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05-10-2010, 08:11 PM #1
How to know when to increase string tension?
I have been using three rackets at my disposal, the lethal 70, arc 10, and the tantrum 300. They are all strung with different tensions, and all use .66mm string (one is with nbg97 the others with bg66).
My lethal is strung at 26 with NBG98 and it feels GREAT. I get superb control and amazing power.
However, I strung my arc10 with BG66 at 24lbs, and it feels a bit tight. I get lots of mishits and I lose a lot of power.
On the other hand, my tantrum is strung at 22lbs, and the strings feel like crap so I'm going to cut them soon :P
My question is, why can I generate more power and produce more control with my lethal at a higher tension than my arc?
Isn't lower string tension=more power+less control and higher tension =less power+more control?
05-10-2010, 08:19 PM #2
05-11-2010, 01:47 AM #3
No. Higher tension gives more power but only if you can use it. I did a summary of the tensions in my blog.
05-11-2010, 03:04 AM #4
yeh very much agree with u ther weeyeh!
i think you just have to find a point where, you can still consistently hit the sweet spot, not have too much vibration running back through your arm, which should then give you the best trade off between power and control.
but different strings feel different at different tensions aswell, particularly if they are of different gauge. i know bg85 will feel the same as bg65 of ng95 strung a couple lbs lower than them, purely because it has better repulsion, and its a thinner string.
but also regarding your arc 10, its a very stiff racket, probably a much more difficult racket to use than lethal, which i find quite easy to use, it actually reminds me of the yonex mp100. and its quite rewarding to use. whereas the arc 10 you just have to be a bit more technically apt, hit it a bit sweeter to get the best out of it.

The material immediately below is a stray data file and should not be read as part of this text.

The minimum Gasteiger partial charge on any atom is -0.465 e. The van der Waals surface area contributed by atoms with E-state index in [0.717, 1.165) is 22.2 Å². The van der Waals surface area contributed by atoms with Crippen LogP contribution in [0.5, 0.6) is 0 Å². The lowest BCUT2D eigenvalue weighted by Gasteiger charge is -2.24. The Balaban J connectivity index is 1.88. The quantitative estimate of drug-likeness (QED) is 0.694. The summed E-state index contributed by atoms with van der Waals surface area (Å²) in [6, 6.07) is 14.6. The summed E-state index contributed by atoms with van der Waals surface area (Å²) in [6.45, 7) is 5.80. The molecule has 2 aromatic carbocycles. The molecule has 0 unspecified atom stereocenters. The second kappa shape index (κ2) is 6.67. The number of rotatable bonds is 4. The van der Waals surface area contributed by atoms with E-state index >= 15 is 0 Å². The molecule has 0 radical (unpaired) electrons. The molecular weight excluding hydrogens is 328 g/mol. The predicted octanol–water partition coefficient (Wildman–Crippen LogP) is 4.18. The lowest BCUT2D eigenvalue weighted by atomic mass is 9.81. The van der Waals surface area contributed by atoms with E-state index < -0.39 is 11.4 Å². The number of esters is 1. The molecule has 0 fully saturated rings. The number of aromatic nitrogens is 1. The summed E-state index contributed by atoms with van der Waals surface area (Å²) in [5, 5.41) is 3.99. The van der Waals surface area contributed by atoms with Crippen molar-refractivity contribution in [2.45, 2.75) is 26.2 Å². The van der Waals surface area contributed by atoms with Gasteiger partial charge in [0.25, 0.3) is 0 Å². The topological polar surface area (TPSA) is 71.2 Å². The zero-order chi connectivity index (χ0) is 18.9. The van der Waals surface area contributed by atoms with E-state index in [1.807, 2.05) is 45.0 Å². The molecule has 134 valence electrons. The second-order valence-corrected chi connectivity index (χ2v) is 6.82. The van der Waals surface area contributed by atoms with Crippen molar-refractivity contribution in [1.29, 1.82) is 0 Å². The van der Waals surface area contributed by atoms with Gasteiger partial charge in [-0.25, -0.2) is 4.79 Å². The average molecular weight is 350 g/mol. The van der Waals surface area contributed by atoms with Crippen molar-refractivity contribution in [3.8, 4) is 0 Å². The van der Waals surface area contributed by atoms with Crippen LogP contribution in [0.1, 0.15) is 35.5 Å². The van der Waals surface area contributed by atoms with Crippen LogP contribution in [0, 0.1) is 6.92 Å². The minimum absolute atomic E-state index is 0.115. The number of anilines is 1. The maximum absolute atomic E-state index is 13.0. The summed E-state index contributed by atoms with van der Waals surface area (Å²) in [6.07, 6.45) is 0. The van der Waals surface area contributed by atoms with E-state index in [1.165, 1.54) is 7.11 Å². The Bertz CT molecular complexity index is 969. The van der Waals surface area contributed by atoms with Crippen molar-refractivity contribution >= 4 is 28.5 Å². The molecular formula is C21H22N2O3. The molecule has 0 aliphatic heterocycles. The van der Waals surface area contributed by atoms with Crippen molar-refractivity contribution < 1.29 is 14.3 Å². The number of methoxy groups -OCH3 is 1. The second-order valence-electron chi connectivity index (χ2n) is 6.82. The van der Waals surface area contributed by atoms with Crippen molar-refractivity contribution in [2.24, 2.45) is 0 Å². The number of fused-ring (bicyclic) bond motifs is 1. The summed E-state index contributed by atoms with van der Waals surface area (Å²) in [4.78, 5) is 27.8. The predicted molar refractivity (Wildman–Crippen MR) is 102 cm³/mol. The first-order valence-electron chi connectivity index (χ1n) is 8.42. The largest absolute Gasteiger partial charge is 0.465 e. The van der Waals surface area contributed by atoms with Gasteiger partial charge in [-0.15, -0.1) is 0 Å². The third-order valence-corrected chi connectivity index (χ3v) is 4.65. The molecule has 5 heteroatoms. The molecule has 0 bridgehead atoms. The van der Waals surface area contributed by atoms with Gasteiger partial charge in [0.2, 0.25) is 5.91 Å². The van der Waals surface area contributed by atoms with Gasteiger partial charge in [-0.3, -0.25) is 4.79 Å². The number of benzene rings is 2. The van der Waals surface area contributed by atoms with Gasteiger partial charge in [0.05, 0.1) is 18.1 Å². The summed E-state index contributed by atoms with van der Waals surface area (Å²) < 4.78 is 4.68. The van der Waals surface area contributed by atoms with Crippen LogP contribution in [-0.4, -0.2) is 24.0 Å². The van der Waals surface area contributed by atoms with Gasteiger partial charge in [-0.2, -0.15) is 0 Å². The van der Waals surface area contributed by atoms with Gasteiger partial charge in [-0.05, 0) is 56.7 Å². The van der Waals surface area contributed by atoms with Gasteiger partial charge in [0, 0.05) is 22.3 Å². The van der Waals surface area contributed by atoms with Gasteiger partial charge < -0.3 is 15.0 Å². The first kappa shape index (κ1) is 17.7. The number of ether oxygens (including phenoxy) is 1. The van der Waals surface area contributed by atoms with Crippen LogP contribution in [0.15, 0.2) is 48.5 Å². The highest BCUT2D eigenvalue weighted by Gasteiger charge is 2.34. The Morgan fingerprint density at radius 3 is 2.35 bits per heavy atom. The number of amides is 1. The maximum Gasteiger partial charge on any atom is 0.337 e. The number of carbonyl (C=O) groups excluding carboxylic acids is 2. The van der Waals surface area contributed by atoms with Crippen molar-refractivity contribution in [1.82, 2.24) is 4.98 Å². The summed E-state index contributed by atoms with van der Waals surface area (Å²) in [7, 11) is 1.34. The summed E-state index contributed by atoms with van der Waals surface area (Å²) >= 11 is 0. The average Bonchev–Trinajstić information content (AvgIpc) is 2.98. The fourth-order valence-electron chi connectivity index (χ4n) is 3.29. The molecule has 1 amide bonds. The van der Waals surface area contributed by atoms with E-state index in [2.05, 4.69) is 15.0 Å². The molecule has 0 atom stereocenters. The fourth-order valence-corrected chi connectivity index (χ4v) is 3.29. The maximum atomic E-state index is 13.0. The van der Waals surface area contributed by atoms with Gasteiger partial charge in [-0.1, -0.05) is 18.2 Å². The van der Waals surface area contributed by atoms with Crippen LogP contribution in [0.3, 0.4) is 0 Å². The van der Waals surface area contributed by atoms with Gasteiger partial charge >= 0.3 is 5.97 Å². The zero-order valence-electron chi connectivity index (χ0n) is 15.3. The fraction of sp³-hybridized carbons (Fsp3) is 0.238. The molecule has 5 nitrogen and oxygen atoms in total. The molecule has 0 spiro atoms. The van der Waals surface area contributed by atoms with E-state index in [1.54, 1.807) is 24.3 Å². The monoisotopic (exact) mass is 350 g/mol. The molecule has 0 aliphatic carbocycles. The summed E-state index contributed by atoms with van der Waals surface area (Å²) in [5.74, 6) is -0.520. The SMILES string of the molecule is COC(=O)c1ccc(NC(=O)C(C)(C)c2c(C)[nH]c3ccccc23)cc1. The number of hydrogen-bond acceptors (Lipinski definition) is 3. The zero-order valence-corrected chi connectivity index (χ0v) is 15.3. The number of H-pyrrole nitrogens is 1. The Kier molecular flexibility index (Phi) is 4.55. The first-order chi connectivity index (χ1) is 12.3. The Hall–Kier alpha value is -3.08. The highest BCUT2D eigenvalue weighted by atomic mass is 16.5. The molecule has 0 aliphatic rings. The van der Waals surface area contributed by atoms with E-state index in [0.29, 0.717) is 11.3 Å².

but yeh your formula for power vs control is wrong. i think a lot of people make that mistake. in general physics terms i may make sense, but actually in practice there are other factors which support higher tension gives better power also, obviously to a point where the user needs the skill and technique to use it.
05-11-2010, 03:17 AM #5
There's a lot more to discuss on the effect of stringing at a higher tension with a specific combination of string but the first thing to tackle is if all his racquets are strung by the same person using the same method.
05-11-2010, 03:50 AM #6
Your experience is pretty common - it seems that EVERY racket has differences in characteristic (some more marked than others) in response to string tension.
As to why your L70 is more powerful, it's almost certainly due, in part, to the fact that NBG98 is more powerful than BG66 anyway; it may also have a higher tolerance for mishits based on this info. Other factors could include stringbed area (I have a SW35 that is significantly smaller than my NS9900) and sweetspot size/location: the higher the sweetspot extends up the bed, the more power you will end up with because the sweetspot moves through a bigger arc (my old Z Slash had a particularly high sweetspot, for example).
In an ideal world you could have all three rackets strung in the same string at the same tension by the same person, to eliminate every possible variable.
05-11-2010, 02:10 PM #7
11-18-2013, 11:35 AM #8
I've recently increased a few pounds to 24 on all my rackets from around 20. It feels better and I'm still hitting shots long, probably more than I did with a soft stringbed and the associated "No effort required". So do I bump another pound or two? I'm still adjusting to the control around the net - too used to letting the shuttle just bounce off the spongey stringbed rather than playing it, but when I get it right it results in a far better shot.
11-18-2013, 12:07 PM #9
Yeah, try up it. But be careful of mishits with zm62 at >24 lbs.
And net shots require a controlled push action not a hit.
11-18-2013, 12:23 PM #10
11-19-2013, 02:30 AM #11
only way to find out which tension to use, is to try deifferent tensions and see how it suits you.
easy as that! there's no real shortcut.
11-20-2013, 02:43 AM #12
11-20-2013, 07:18 AM #13
When I hit out often, don't have the sharpness of the strokes, the stringbed feels too bouncy or I don't have enough control and the shuttle has correct speed I prefer to increase tension than modifying the shuttle. If you can clear under pressure forehand and backhand and have enough control then you have found the right tension.
11-20-2013, 09:30 AM #14
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